Editorial: Fidelity to justice must define the European choice
Nothing defines Europe, like the legal system that is rooted in the primacy of human rights, and provides effective redress against its violations. In this sense, death of Archil Tatunashvili while in custody by Tskhinvali’s Russia-backed authorities, is an affront to the idea that Georgia is in the European space. How Tbilisi, Brussels and the European capitals treat this incident and its consequences, will test their sincerity in lauding Georgia’s gradual integration with Europe.
Tragedies like Tatunashvili’s are, sadly, predictable. Like the shooting of Giga Otkhozoria in May 2016, they happen in the context of illegal and shifting borders, which are guarded by armed men following unclear procedures. They exist in a legislative limbo that not only permits, but breeds and feeds on corrupt underhand arrangements, on illicit trade, where the criminal underworld is fused with officialdom and levies bribes as a part of the everyday way of doing things.
As Russia was tightening its hold on Georgia’s two occupied regions in the past years, European diplomats have been heard saying in private conversations, that the official presence of Russians on the boundary lines and tighter integration of these regions into the Russian legislative space could bring more predictability for ordinary residents. This notion appears to be profoundly ill-construed: Russia’s increased presence replaces random chaos with administrative malice and institutionalized impunity of the police state.
As Europe should know only too well, totalitarian regimes rarely punish illegally. They make sure to modify the laws first, so that they disregard individual rights. They aim to maintain control, not enforce justice. They aim to instill fear, not to reassure. They aim to encourage retribution, not rehabilitation. When Tskhinvali “prosecutors” charged Tatunashvili with genocide post-mortem, and started fearmongering talks of having the “lists” of Georgian “war criminals,” they fit neatly into this pattern.
Europe’s understanding of rule of law is incompatible with the cynical Soviet legal practice that is now perpetuated by Russia. The purposeful use of law as a tool of selective punishment and general oppression, the lack of legal redress is what truly defines the occupation of Georgia’s two provinces by Russia.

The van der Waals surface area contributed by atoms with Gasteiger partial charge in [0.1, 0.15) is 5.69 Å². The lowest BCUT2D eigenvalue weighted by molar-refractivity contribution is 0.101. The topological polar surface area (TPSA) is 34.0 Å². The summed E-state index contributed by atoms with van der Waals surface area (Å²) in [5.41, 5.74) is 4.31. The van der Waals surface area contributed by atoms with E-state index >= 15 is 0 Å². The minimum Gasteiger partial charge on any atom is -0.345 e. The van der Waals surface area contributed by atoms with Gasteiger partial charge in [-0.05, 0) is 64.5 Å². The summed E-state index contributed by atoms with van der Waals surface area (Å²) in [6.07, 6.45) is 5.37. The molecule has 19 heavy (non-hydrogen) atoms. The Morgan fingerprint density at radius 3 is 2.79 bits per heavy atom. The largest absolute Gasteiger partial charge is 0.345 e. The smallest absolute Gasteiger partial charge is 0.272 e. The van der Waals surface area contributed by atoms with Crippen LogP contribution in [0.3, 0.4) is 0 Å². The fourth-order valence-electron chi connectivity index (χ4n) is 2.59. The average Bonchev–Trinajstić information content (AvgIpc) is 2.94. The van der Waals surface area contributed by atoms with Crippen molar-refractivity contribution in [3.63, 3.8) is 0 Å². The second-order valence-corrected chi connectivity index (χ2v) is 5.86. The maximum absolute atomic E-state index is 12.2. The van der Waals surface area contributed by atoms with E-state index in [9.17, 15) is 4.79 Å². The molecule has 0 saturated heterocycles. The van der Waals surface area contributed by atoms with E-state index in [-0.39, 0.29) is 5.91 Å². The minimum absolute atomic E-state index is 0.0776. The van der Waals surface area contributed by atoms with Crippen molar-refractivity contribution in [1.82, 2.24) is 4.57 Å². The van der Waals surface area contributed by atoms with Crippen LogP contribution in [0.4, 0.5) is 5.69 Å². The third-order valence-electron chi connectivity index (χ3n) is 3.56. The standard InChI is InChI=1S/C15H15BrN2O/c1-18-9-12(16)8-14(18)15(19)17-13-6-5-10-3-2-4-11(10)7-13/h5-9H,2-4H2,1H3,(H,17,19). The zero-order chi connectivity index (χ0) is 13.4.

Legal precariousness, where one can fall asleep in one country, and wake up in another; when one can get arrested for failing to pay the bribe and charged with genocide makes Europe an impossibly abstract concept for those who live in these occupied provinces.
Europe’s reluctance to define such practices unacceptable in the European neighborhood and to speak clearly against them for this reason makes an increasing number of Georgians think accommodation with Russia’s brute force is more rational, than pursuing an impossible European dream.
Europe can prove to Georgians this is not the case.
European Union and the European capitals must clearly oppose Russia when the principles of rights and law are concerned, and it must openly signal to Tskhinvali and Sokhumi when their actions cross the red line.
Firstly, the EU statements on acute human rights violations shall gain the same tenor and urgency, as those made in cases of Bosnia and Herzegovina and Kosovo. The time for “expressing concern” has long passed.
Secondly, legal redress under the European Convention for Human Rights (ECHR) shall be extended – symbolically and in practice - also to the residents of the occupied provinces to seek legal redress against Russia - and against Georgia, shall such violations occur. This decision shall stand even if Moscow pulls out of the Convention, as it now threatens to do.
Georgia’s European partners should demonstrate that the country remains firmly anchored in the European legal space: that its progress is judged by those principles, but its citizens are also entitled to redress from injustices inflicted onto them by the regime that is alien to Europe.
Georgia’s choice for Europe reflects its hope for justice. Europe must win the contest for Georgia’s soul in courtrooms, not the battlefield.